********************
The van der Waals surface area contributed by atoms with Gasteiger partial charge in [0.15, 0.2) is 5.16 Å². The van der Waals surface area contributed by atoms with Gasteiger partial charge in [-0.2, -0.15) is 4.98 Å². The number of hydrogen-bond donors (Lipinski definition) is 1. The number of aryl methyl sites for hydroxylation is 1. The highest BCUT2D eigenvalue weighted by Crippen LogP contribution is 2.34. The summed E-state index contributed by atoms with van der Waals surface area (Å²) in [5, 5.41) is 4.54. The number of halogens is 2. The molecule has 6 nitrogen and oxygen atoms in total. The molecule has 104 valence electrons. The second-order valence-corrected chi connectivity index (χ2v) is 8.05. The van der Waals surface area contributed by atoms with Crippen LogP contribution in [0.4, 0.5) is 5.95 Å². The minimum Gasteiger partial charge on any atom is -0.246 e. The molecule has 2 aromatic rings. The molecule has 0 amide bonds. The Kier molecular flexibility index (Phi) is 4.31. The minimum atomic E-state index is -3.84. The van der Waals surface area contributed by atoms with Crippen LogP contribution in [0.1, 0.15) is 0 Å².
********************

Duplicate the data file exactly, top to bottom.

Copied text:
The van der Waals surface area contributed by atoms with Gasteiger partial charge in [0.15, 0.2) is 5.16 Å². The van der Waals surface area contributed by atoms with Gasteiger partial charge in [-0.2, -0.15) is 4.98 Å². The number of hydrogen-bond donors (Lipinski definition) is 1. The number of aryl methyl sites for hydroxylation is 1. The highest BCUT2D eigenvalue weighted by Crippen LogP contribution is 2.34. The summed E-state index contributed by atoms with van der Waals surface area (Å²) in [5, 5.41) is 4.54. The number of halogens is 2. The molecule has 6 nitrogen and oxygen atoms in total. The molecule has 104 valence electrons. The second-order valence-corrected chi connectivity index (χ2v) is 8.05. The van der Waals surface area contributed by atoms with Crippen LogP contribution in [0.4, 0.5) is 5.95 Å². The minimum Gasteiger partial charge on any atom is -0.246 e. The molecule has 2 aromatic rings. The molecule has 0 amide bonds. The Kier molecular flexibility index (Phi) is 4.31. The minimum atomic E-state index is -3.84. The van der Waals surface area contributed by atoms with Crippen LogP contribution in [0.1, 0.15) is 0 Å².